By Sagar S
Sagar S is an author at Arre.
There was a time when mainstream rap involved guys named “Lil” talking about sex and drugs. Kendrick Lamar’s Pulitzer prize is an indicator that mainstream rap can be meaningful. It could one day be considered classical music.
In 2005, when Mumbai schools thought it was a good idea to take ninth-grade graduates to nightclubs for farewells, our entire class was ferried in a school bus to a bar in Lokhandwala, which would go on to acquire a reputation sleazier than Bangkok. In those dark corners, we were allowed a Red Bull each, provided we each paid our ?500 entry ticket, and promised not to get too wild after all the sugar. It was possibly one of the tamest nights “Club Escape” has ever experienced, barring one moment that came during a song played at the late hour of 7.30 pm.
The track was 50 Cent’s P.I.M.P., which for the uninitiated is the rap equivalent of explaining porn to your grandmother. The video featured up to 12 bare breasts and two chain-smoking men, and so logically when a bunch of us started to rap along, it made our teachers squirm. From that day on, rap music was forever looked down upon in our classrooms — which only ensured that rap becoming a raging trend in school that year.
Back then, the mainstream rap we’d hear in Mumbai provided us in-depth descriptions of various rapper’s sex lives, the alcohol they chose to consume during their sexual proclivities, and their ability to afford whatever a “grill” is. A guy named “Lil Jon” talking about the sweat dripping down his balls was as commonplace as a man named “T-Pain” offering to buy you a drink on the condition he gets to take you home after. And so mainstream rap, at least in the cities of India, remained a music form that attracted mostly sexual predators and groups of very drunk boys for years.
That was until the entry of Kendrick Lamar, who has now become the first Pulitzer prize winner to ever say the words “hola, hola, hola, bitch” in his award-winning work.
Three years ago, Kendrick came into a pop music scene dominated by a blonde girl named Taylor Swift being sassy about breakups, a modern-day T-Pain named Drake, who is most famously known for becoming a viral meme, and a Nicki Minaj nature documentary about Amazonian snakes, and injected some much-needed societal context into modern pop music. His rap sought to bring the problems of African-American people to the forefront, at a time when the Black Lives Matter movement was dominating American pop-culture.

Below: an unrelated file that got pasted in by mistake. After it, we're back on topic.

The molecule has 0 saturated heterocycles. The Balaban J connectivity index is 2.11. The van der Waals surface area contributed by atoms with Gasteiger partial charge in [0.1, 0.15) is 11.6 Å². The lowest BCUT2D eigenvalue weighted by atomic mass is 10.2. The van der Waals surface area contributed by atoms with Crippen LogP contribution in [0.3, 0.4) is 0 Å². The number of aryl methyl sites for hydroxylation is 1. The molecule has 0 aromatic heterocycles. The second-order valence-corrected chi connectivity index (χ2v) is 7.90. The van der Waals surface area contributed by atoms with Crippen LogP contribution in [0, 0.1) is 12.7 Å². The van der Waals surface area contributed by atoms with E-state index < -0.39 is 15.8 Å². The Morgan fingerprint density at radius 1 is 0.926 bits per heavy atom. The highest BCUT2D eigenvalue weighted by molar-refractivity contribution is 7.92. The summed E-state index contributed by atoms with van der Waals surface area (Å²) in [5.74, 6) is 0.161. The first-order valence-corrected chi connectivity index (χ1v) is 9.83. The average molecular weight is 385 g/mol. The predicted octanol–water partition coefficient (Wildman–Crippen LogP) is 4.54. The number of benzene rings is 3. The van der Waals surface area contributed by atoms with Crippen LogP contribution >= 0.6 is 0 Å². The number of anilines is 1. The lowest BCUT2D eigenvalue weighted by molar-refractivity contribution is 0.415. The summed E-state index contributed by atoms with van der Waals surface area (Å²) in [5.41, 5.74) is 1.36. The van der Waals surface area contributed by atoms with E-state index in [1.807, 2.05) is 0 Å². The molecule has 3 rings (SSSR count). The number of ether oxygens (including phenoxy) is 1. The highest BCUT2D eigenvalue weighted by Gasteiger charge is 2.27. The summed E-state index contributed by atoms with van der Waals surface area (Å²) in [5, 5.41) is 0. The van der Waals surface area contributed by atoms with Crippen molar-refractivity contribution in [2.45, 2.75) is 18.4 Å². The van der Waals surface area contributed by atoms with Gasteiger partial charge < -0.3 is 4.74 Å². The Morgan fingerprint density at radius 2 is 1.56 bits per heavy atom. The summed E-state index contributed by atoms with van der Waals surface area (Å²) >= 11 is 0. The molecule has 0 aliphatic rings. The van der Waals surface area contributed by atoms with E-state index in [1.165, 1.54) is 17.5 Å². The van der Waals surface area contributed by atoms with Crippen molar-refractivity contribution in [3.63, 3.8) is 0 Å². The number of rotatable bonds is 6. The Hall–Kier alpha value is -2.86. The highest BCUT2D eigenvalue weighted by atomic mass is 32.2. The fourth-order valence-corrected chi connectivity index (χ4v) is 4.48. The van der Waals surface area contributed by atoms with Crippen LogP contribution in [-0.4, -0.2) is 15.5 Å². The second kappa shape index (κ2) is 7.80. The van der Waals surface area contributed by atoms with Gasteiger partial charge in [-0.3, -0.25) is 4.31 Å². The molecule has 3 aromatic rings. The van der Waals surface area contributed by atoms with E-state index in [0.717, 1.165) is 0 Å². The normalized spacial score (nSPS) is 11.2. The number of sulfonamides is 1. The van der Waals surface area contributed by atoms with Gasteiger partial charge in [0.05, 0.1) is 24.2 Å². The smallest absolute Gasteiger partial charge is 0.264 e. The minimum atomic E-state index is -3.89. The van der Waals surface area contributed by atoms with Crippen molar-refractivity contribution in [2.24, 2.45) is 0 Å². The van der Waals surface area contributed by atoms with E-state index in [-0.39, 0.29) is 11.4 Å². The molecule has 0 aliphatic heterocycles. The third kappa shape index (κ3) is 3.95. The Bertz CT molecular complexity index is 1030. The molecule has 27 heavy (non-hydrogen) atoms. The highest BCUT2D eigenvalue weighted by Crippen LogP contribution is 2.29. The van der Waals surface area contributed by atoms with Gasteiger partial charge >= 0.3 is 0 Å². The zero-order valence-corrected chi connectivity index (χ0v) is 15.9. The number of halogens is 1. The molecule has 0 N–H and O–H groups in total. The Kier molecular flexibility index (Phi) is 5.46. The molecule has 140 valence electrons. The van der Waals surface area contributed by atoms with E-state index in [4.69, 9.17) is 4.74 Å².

“Up until the late ’90s, the only winners of the Pulitzer prize in music were stuffy classical musicians, and in the years since it has gone to Jazz musicians, and composers. Even Bob Dylan only managed to get an “additional citation”.”
What Lamar did so well then made a huge mainstream impact with music that could be best described as a fusion of all genres known to not be typically mainstream, and lyrics that never assume the intelligence of his audience. His rhyme scheme is so complex and his message runs so deep that the former president of the United States Barack Obama took time out to laud him. Kendrick’s music isn’t just an attempt to make it to the top of the charts. Instead, it’s a critique of American society – gang violence, police brutality, systemic inequality, mental health and depression, women’s rights and survivor’s remorse.
The known-snobs that make up the Pulitzer committee describe the album “Damn” as “a virtuosic song collection unified by its vernacular authenticity and rhythmic dynamism that offers affecting vignettes capturing the complexity of modern African-American life”, a lot of words Kendrick will probably never use to make his case. And that’s what makes this so historic. Up until the late ’90s, the only winners of the Pulitzer Prize in music were stuffy classical musicians, and in the years since it has gone to Jazz musicians and composers. Even Bob Dylan only managed to get an “additional citation”.
Giving the prize to Kendrick then is an indicator that rap music has a chance to go on to be the “classical music” of the future. I can picture it now, a snooty literature teacher walks into a classroom and asks everyone to turn to page 64, where there’s a smiling picture of Kendrick Lamar and a verse that everyone struggles to read, the way we did with Shakespeare.
In a world that equates half-naked women and binge drinking sessions with rap, Kendrick comes out with insight like, “It’s murder on my street, your street, back streets. Wall Street, corporate offices. Banks, employees, and bosses with. Homicidal thoughts; Donald Trump’s in office.” Somehow I feel that if all those years ago, the kids in my class got together and rapped this verse, our teacher might not have had to reconsider all her life decisions. Damn! She might have even been proud.
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